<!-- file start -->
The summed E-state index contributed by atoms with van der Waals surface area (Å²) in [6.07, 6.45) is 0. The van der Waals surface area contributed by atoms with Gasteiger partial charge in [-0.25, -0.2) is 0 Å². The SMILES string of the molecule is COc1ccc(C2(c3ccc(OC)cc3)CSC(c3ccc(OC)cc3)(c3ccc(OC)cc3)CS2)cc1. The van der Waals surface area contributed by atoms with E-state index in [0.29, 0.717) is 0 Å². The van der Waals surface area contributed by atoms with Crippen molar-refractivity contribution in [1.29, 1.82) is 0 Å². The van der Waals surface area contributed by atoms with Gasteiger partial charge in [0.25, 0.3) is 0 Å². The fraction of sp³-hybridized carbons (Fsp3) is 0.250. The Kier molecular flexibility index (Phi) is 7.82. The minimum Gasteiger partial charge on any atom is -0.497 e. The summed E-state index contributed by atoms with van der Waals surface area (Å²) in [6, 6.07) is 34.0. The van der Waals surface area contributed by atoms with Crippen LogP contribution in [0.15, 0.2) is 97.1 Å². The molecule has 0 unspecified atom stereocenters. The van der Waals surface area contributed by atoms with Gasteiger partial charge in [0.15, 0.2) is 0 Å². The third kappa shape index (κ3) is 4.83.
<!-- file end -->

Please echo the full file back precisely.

The summed E-state index contributed by atoms with van der Waals surface area (Å²) in [6.07, 6.45) is 0. The van der Waals surface area contributed by atoms with Gasteiger partial charge in [-0.25, -0.2) is 0 Å². The SMILES string of the molecule is COc1ccc(C2(c3ccc(OC)cc3)CSC(c3ccc(OC)cc3)(c3ccc(OC)cc3)CS2)cc1. The van der Waals surface area contributed by atoms with E-state index in [0.29, 0.717) is 0 Å². The van der Waals surface area contributed by atoms with Crippen molar-refractivity contribution in [1.29, 1.82) is 0 Å². The van der Waals surface area contributed by atoms with Gasteiger partial charge in [0.25, 0.3) is 0 Å². The fraction of sp³-hybridized carbons (Fsp3) is 0.250. The Kier molecular flexibility index (Phi) is 7.82. The minimum Gasteiger partial charge on any atom is -0.497 e. The summed E-state index contributed by atoms with van der Waals surface area (Å²) in [6, 6.07) is 34.0. The van der Waals surface area contributed by atoms with Crippen LogP contribution in [0.15, 0.2) is 97.1 Å². The molecule has 0 unspecified atom stereocenters. The van der Waals surface area contributed by atoms with Gasteiger partial charge in [0.15, 0.2) is 0 Å². The third kappa shape index (κ3) is 4.83.